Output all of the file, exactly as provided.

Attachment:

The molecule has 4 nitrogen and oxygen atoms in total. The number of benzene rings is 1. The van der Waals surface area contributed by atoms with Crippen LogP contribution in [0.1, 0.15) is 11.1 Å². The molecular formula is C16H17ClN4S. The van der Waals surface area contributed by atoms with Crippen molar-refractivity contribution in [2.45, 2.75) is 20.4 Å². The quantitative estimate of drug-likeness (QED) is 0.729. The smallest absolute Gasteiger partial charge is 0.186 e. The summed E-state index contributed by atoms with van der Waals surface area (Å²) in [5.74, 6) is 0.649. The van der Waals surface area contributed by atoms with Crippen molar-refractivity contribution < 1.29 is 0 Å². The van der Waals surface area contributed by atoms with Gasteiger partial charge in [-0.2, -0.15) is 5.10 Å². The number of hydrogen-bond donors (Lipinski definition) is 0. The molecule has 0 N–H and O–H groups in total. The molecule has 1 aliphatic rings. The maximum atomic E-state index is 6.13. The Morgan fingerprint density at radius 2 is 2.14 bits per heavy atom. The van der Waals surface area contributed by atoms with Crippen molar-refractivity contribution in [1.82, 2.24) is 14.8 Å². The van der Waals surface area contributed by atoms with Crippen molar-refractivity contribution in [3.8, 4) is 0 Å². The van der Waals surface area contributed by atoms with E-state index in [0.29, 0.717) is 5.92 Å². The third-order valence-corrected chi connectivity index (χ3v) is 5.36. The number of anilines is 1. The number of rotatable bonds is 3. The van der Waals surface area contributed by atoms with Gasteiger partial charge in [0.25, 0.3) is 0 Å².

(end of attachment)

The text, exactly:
The molecule has 4 nitrogen and oxygen atoms in total. The number of benzene rings is 1. The van der Waals surface area contributed by atoms with Crippen LogP contribution in [0.1, 0.15) is 11.1 Å². The molecular formula is C16H17ClN4S. The van der Waals surface area contributed by atoms with Crippen molar-refractivity contribution in [2.45, 2.75) is 20.4 Å². The quantitative estimate of drug-likeness (QED) is 0.729. The smallest absolute Gasteiger partial charge is 0.186 e. The summed E-state index contributed by atoms with van der Waals surface area (Å²) in [5.74, 6) is 0.649. The van der Waals surface area contributed by atoms with Crippen molar-refractivity contribution < 1.29 is 0 Å². The van der Waals surface area contributed by atoms with Gasteiger partial charge in [-0.2, -0.15) is 5.10 Å². The number of hydrogen-bond donors (Lipinski definition) is 0. The molecule has 0 N–H and O–H groups in total. The molecule has 1 aliphatic rings. The maximum atomic E-state index is 6.13. The Morgan fingerprint density at radius 2 is 2.14 bits per heavy atom. The van der Waals surface area contributed by atoms with Crippen molar-refractivity contribution in [1.82, 2.24) is 14.8 Å². The van der Waals surface area contributed by atoms with Crippen molar-refractivity contribution in [3.8, 4) is 0 Å². The van der Waals surface area contributed by atoms with E-state index in [0.29, 0.717) is 5.92 Å². The third-order valence-corrected chi connectivity index (χ3v) is 5.36. The number of anilines is 1. The number of rotatable bonds is 3. The van der Waals surface area contributed by atoms with Gasteiger partial charge in [0.25, 0.3) is 0 Å².